‘The administration gave no consideration to the date of expiry of sentences and several of the First Fleet convicts had been tried as early as 1781 and 1782. As seven years transportation was the most common sentence, many had already served five-sevenths of their time on embarkation and six-sevenths on disembarkation at Sydney Cove’. Dr John Cobley, Crimes of the First Fleet, Angus and Robertson, 1982

Portsmouth – 1787 March 11: In  March 1787 – Limpus and Barrett parted company with Charles Kellan and boarded Charlotte one (1) of eleven (11) ships comprising the ‘First Fleet’ – for a voyage of eight (8) months across 13,000 miles (21,000 km) of ‘imperfectly explored oceans’ to New Holland, known now Australia. See: Apollo 11 – Fly Me to The Moon.

Sydney Cove – 1788 – January 27: On landing in Sydney Cove Thomas Limpus found Woodham and Rugless. The three (3) friends swapped their amazing, albeit atrocious stories, of relentless suffering, desperate uncertainty and vindictive retribution.

SAMUEL WOODHAM – ‘return before expiry’

London – 1784, October 20: Soon after returning from Africa Woodham was picked up in London. By October he was back at the Old Bailey.

1785 –  March: Ground-hog-day for Woodham came on 3 March 1785. Back in the dock, found guilty of ‘return before expiry’ and sentenced to die.

The sentence was forgiven and  commuted once more for a life time of military service in Africa.  Samuel Woodham boarded the hulk Ceres to await his fate.

JOHN RUGLESS – ‘return before expiry’.

‘White Chapple’ – 1784  November:  Rugless; ‘was taken on 23 November 1784 in St Mary White Chapple’. Found guilty as ‘charged was remanded to his former sentence’ he reunited with Woodham on Ceres.

Portsmouth – 1787 February 27: Towards the end of February 1787 Woodham and Rugless embarked onto Scarborough another of the First Fleet’s six (6) troop transports ‘bound for Botany Bay’.

All three (3) men were in for a big surprise.

‘In determining the daily ration no distinction was drawn between the marines and the [male] convicts…the standard adopted was that of troops serving in the West Indies’. Wilfrid Oldham, Britain’s Convicts to the Colonies. Library of Australian History, Sydney, 1990   


Norfolk Island – 1790   March: At the beginning of March 1790 Governor Phillip, to save ‘his people’ from imminent starvation, evacuated 50% of Sydney’s starving English population to Norfolk Island.

Thomas Limpus was among them. He died on the island in 1801.

Samuel Woodham remained in Sydney. He ‘seems to have led a quiet, uneventful life the colony’.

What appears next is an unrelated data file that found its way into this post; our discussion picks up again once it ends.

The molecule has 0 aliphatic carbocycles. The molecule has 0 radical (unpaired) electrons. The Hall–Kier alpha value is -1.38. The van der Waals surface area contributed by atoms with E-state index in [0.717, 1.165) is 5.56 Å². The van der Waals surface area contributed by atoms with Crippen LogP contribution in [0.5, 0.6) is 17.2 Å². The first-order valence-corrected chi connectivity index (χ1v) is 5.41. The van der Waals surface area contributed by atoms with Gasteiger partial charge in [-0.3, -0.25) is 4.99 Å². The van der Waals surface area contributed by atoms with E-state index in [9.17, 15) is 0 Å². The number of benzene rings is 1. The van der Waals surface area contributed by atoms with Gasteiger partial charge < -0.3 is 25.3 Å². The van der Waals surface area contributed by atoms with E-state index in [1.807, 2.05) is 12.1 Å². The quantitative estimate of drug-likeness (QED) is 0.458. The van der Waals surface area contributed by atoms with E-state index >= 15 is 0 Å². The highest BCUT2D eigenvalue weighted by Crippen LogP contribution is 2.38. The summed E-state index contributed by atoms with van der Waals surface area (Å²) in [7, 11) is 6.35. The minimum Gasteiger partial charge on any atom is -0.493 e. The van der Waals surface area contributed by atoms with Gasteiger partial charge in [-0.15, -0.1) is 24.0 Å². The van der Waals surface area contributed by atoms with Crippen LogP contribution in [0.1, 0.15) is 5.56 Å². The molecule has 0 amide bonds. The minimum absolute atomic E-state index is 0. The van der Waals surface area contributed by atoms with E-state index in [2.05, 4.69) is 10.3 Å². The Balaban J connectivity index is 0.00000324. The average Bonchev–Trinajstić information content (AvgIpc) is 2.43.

In October 1799 he received a conditional pardon. In 1802 Woodham was granted thirty (30) acres of farming land at Mulgrave Place on the Hawkesbury River where he died.

John Rugless in Sydney 1789 he was tried for stabbing Ann Fowles with whom he was living and received on the 10th [January] half of 700 lashes ordered’.

In March 1790 he was  evacuated to Norfolk Island. He ‘received a conditional pardon in June 1804 and was discharged from Norfolk Island’.

[He] ‘was recorded at Hobart Town in subsequent years…died in hospital, buried, his age given as 80′.  


+ ONE – THOMAS BARRETT –‘He may have been the maker of the Botany Bay Medallion. A skilfully engraved metal medallion inscribed with a relief description of the voyage dated 20 January 1788 and a representation of the Charlotte at anchor in Botany Bay’.

London – 1782  September 11: Thomas Barrett was aged twenty-four (24) years when he first appeared at the Old Bailey in September 1782 charged with a break and enter.

His was a non-violent crime he stole clothing and a silver watch from unoccupied premises.He was charged and spent a year on remand.

Thames – 1783 September 10:  Perhaps this indicated the evidence against him was inconclusive. Nevertheless at his next appearance a year later –  1 September 1784 – he was found guilty, sentenced ‘for transportation to America’ and imprisoned on a Thames hulk.

America – 1784 March 26:  He was among one hundred and seventy-nine (179) prisoners who boarded Mercury bound for America.

Devon – 1784 , April 8: Barrett  with other prisoners ‘rose on the crew’ at Torbay and fled into the Devon country-side. Some  drowned.  Men with dogs hunted down those who made it onto dry land.

Guildhall, Exeter – 1784 , May 24: Recaptured all were found guilty of ‘being at large within the kingdom…before expiry’ reprieved death and commuted for ‘transportation beyond the seas’.

Thames – 1784, June 9: Thomas Barrett was lodged on the hulk Dunkirk where he met up again with Thomas Limpus from Mercury.

Portsmouth – 1787, March 11: Barrett was removed from Dunkirk.  He boarded Charlotte a ‘First Fleet’ troop carrier for a voyage of eight (8) months to Botany Bay on the other side of the globe.

‘In determining the daily ration no distinction was drawn between the marines and the [male] convicts…that of the troops serving in the West Indies’. Wilfrid Oldham, Britain’s Convicts to the Colonies, Library of Australian History, Sydney, 1990

1787 – 13 May, England: The large armed amphibious expeditionary force, commanded by Captain Arthur Phillip RN, sailed from Portsmouth at dawn on 13 May 1787 to invade the island continent of New Holland. See: A Riddle – When was an invasion fleet not an invasion fleet?